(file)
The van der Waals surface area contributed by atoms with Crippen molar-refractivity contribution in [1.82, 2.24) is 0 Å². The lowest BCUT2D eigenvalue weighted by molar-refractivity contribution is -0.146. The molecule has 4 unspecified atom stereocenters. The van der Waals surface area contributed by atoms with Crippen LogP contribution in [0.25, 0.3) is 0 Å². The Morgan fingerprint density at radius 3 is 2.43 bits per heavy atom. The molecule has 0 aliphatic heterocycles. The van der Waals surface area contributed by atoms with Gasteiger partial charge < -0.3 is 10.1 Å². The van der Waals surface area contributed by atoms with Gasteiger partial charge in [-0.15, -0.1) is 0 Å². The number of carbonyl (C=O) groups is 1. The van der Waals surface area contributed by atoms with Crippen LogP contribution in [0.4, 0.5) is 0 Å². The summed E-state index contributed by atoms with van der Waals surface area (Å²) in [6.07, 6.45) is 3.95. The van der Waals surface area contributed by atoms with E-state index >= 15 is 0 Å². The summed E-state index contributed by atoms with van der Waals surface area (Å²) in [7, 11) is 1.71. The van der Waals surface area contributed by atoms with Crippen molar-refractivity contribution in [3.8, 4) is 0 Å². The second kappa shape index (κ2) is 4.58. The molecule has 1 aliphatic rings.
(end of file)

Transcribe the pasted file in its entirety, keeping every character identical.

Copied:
The van der Waals surface area contributed by atoms with Crippen molar-refractivity contribution in [1.82, 2.24) is 0 Å². The lowest BCUT2D eigenvalue weighted by molar-refractivity contribution is -0.146. The molecule has 4 unspecified atom stereocenters. The van der Waals surface area contributed by atoms with Crippen LogP contribution in [0.25, 0.3) is 0 Å². The Morgan fingerprint density at radius 3 is 2.43 bits per heavy atom. The molecule has 0 aliphatic heterocycles. The van der Waals surface area contributed by atoms with Gasteiger partial charge < -0.3 is 10.1 Å². The van der Waals surface area contributed by atoms with Gasteiger partial charge in [-0.15, -0.1) is 0 Å². The number of carbonyl (C=O) groups is 1. The van der Waals surface area contributed by atoms with Crippen LogP contribution in [0.4, 0.5) is 0 Å². The summed E-state index contributed by atoms with van der Waals surface area (Å²) in [6.07, 6.45) is 3.95. The van der Waals surface area contributed by atoms with E-state index >= 15 is 0 Å². The summed E-state index contributed by atoms with van der Waals surface area (Å²) in [7, 11) is 1.71. The van der Waals surface area contributed by atoms with Crippen molar-refractivity contribution in [3.8, 4) is 0 Å². The second kappa shape index (κ2) is 4.58. The molecule has 1 aliphatic rings.